COS 74-8
Do flower visitors introduce unique nectar microbial communities to strawberry flowers?

Wednesday, August 12, 2015: 10:30 AM
344, Baltimore Convention Center
K. Ash Zemenick, Graduate Group in Ecology, University of California, Davis, Davis, CA, USA
Jay A. Rosenheim, Department of Entomology, University of California, Davis, CA, USA
Rachel L. Vannette, Biology, Stanford University, Stanford, CA, USA
Tadashi Fukami, Department of Biology, Stanford University, Stanford, CA, USA

Plant-pollinator interactions have historically been viewed as bipartite interactions, but are now recognized to have another set of key interactors: floral microbes. Nectar-inhabiting microbes can modulate floral attractiveness and thus shape the success of pollination services. Floral resources are utilized by a wide variety of animals, which vary from efficient pollinators to opportunistic flower visitors. All flower visitors, not just the primary pollinators, could be important vectors of nectar microbes. This study sought to determine whether the identity of flower visitors has consequences for nectar microbial community structure.

We assessed the possibility that nectar microbe communities of strawberry flowers, Fragaria x ananassa (Rosaceae), might vary by flower visitor type. Virgin (un-visited) flowers were exposed to the natural flower visitor community and monitored until the first flower-visiting insect arrived. The flower visitor was collected and the flower was re-bagged. After 24 hours, nectar was collected to assess nectar microbe abundance and community composition via culturing on non-selective media. A subset of samples were examined with Illumina high-throughput sequencing for culture-independent analysis of community composition. Ultra-performance liquid chromatography (UPLC) was also used to determine if microbe communities differentially affected nectar sugar concentrations.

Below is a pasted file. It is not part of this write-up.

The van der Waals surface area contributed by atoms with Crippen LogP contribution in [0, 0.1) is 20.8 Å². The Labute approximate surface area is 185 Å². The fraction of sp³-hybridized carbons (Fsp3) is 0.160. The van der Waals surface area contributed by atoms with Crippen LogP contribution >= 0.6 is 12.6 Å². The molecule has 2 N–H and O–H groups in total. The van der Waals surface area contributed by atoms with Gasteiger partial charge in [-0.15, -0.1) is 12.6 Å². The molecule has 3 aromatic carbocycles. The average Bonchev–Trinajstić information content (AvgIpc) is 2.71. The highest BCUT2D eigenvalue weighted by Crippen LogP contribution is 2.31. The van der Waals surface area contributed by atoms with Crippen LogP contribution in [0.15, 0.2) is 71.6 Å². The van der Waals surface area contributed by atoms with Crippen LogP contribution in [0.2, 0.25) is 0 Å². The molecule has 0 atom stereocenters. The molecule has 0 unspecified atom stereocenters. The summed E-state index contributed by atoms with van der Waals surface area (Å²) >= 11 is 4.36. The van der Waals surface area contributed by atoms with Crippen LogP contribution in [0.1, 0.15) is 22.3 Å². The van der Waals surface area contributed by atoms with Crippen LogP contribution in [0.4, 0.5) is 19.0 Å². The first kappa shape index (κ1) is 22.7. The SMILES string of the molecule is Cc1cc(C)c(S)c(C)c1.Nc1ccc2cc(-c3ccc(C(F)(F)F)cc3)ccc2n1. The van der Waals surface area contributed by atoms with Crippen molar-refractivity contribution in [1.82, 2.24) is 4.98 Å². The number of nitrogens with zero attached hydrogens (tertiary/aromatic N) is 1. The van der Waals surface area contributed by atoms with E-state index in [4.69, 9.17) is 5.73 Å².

Nectar was collected and analyzed for 70 visited flowers and 53 un-visited (control) flowers. Honeybees and solitary bees were the most frequent flower visitors, but various flies, hemipterans, ants, and beetles were also observed. Culturing the nectar samples showed that all taxa, not just pollinating bees, are associated with culturable fungi and bacteria. However, there was no significant difference in the proportion of flowers with nectar microbes between different visitor types (including no difference between control and visited plates). Further, microbial abundance, as estimated by the percent cover of plate growth, did not differ in control versus visited flowers for bacteria or fungi. UPLC revealed that strawberry nectar is composed of equal concentrations of fructose and glucose.

Thus, in commercial strawberry flowers, the identity of flower visitors may not be the most important factor in nectar microbe community assembly. Dispersal of spores and bacterial propagules by wind may be important in flowers like strawberries, which have exposed nectar. Also, thrips (which could not be excluded from control flowers) might play an important role in nectar microbe dispersal, especially in agricultural systems where they are present in high densities.